Trace the Roots of Gay Marriage and Other Civil Rights Victories in Our Neighborhoods

Images of Christopher Street Liberation March, 1972 (black and white photo); Evan Wolfson, founder of Freedom to Marry (color); artist Jean-Michel Basquiat (black and white photo); the Gay Activists Alliance Firehouse, 1971 (color); the African Grove Theatre circa 1820s (color print of actor); and Congressmember Bella Abzug (poster)
Clockwise from top left: Christopher Street Liberation March, 1972; Evan Wolfson, founder of Freedom to Marry; artist Jean-Michel Basquiat; the Gay Activists Alliance Firehouse, 1971; the African Grove Theatre circa 1820s; and Congressmember Bella Abzug

Yesterday’s news of the historic vote in the U.S. Senate to recognize same-sex marriages has deep roots in our neighborhoods. In fact, many of the key players in the long fight for marriage equality lived and worked in our neighborhoods, successfully waging one of the great civil rights battles of our time. And they all appear on the updated and expanded Village Preservation Civil Rights and Social Justice Map.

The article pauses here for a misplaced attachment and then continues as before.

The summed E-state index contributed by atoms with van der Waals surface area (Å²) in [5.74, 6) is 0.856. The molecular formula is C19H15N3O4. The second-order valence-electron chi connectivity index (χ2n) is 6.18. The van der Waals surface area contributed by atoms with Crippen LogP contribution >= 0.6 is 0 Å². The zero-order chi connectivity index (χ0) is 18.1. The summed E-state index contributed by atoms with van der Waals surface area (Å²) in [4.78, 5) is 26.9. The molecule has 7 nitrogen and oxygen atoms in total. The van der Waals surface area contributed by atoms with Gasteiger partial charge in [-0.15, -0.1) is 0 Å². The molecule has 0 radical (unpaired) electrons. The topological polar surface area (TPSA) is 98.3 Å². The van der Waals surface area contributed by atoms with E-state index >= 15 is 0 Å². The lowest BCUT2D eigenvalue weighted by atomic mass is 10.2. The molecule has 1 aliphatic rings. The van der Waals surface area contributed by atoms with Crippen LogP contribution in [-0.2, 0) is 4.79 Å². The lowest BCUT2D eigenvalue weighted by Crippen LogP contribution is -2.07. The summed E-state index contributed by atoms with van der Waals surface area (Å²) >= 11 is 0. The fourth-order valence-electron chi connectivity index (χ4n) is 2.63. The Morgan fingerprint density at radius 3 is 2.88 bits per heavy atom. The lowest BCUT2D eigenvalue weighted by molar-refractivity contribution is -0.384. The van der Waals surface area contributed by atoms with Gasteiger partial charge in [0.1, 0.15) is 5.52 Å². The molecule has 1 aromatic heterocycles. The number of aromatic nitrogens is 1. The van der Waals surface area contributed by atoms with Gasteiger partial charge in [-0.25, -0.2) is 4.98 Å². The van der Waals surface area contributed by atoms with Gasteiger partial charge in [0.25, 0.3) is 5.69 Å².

There you’ll not only find scores of sites connected to the fight for marriage equality and LGBTQ+ rights, but also enormously important sites in the history of the African American civil rights movement, the Women’s Suffrage and Women’s Rights movements, labor rights, immigrant rights, and the battles against anti-Semitism and anti-Asian discrimination. This history extends from the 17th century, with the establishment of the first Free Black settlement in North America, to the very recent past, and includes figures from Frederick Douglass to Jean-Michel Basquiat, Larry Kramer to John Brown, Lorraine Hansberry to Eleanor Roosevelt, and Amelia Earhart to Bella Abzug.

Learn more about how our neighborhoods transformed civil rights and social justice history, in ways still being felt today!

November 30, 2022